Cincinnati Municipal Lunken Airport is a city-owned airport in Cincinnati, Ohio. The airport is also called Lunken Field or Lunken Airport. The airport is situated around 3 miles southeast to Cincinnati downtown.
Lunken Airport is the 2nd largest airport in Cincinnati after the Cincinnati/Northern Kentucky International Airport and serves a few commercial flights, corporate and private jet charters.
Private Jet Charters To/From Lunken Airport
To charter a flight to Lunken Airport or from it, be sure to use one of our top recommended services below:
History of Lunken Airport
Until 1947, Lunken Field was the main airport in Cincinnati. The airport is situated in the valley of Little Miami, near Columbia River, which was the site of the 1st settlement area in Cincinnati. When the airport was first established, with around 1,000 acres, Lunken Field was considered as one of the largest municipal airports in the world; however, many other airports have overtaken Lunken Airport since then.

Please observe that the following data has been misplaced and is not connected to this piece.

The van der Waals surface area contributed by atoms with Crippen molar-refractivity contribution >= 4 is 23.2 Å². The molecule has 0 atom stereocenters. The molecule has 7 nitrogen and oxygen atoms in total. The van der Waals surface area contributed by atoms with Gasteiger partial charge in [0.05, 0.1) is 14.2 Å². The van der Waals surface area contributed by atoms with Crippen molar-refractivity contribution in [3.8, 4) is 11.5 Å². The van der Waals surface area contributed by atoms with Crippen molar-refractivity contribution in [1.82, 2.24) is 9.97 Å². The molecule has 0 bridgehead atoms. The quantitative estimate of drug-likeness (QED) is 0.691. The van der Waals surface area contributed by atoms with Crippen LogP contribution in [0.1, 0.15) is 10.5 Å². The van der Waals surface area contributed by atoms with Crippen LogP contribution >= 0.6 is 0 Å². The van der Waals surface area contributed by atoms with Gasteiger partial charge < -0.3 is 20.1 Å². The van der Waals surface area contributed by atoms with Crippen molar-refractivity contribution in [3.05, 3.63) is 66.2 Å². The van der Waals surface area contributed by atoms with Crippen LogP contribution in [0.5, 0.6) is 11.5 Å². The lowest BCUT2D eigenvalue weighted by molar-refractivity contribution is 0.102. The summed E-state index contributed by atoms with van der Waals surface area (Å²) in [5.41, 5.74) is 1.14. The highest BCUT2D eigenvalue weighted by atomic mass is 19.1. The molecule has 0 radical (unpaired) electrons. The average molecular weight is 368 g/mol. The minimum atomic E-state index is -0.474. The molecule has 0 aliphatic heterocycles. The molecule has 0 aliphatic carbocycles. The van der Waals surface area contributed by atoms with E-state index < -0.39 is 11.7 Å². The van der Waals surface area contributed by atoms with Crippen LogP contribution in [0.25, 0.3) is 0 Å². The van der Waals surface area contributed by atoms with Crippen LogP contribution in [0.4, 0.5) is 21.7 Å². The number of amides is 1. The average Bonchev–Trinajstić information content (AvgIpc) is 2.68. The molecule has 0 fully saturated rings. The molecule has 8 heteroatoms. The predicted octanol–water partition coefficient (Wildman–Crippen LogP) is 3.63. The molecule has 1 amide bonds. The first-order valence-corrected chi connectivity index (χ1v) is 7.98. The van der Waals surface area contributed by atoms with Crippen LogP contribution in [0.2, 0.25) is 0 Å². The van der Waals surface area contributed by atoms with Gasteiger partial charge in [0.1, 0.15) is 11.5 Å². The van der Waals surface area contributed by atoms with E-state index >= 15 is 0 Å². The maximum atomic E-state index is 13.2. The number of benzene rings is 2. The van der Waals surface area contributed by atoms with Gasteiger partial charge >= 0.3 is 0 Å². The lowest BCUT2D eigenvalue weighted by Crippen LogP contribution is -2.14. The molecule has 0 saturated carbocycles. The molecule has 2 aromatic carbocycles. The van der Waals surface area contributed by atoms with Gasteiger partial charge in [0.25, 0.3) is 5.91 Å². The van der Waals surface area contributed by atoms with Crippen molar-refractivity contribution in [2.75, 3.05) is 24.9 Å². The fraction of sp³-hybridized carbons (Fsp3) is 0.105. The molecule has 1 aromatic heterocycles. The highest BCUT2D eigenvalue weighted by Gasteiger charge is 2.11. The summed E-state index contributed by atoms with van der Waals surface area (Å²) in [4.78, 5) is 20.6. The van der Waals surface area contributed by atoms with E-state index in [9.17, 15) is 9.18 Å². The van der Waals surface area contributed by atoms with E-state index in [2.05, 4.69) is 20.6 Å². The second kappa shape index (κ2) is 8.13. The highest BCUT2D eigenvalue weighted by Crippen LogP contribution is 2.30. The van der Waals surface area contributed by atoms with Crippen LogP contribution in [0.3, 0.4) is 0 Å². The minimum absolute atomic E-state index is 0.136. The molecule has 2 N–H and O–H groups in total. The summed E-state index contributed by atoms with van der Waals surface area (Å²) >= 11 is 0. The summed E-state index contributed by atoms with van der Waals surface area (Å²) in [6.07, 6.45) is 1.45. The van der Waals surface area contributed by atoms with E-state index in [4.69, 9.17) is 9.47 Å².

The airport was named after Edmund H. Lunken, a renowned industrialist, who was the founder of the Lunkenheimer Valve Company. The airfield was used initially in 1921 for flying lessons that were offered by John Dixon Davis (aka Dixie). In 1925, the Embry-Riddle Co. was formed at the Lunken Field by John Paul Riddle and Higbee Embry and after a few years, the company shifted to Florida.
T. E. Halpin Development Co., which was later known as Metal Aircraft Corporation manufactured high wing Flamingo aircraft at Lunken Field. In the same year, Aeronca Aircraft Corporation was established to manufacture cheap light aircraft and more than 500 C2 and C3 planes were built here. During WWII, Lunken Field served as the I Concentration Command headquarters before it was transferred to the Air Transport Command.
The Cincinnati/Northern Kentucky International Airport replaced Lunken Field after the airport and airfield were flooded during the Ohio River flood in 1937 and also the introduction of larger sized aircrafts required longer runways. The airport was designated as a reliever airport by the FAA in 1964 and in 1967, the name Lunken Field was officially changed to Lunken Airport.
Today, Lunken Airport has 3 runways and many Cincinnati-based corporations make use of Lunken airport for their corporate flights because of the proximity of the airport to downtown Cincinnati. There are also several private jet charters at Lunken airport that operate to and from the airport.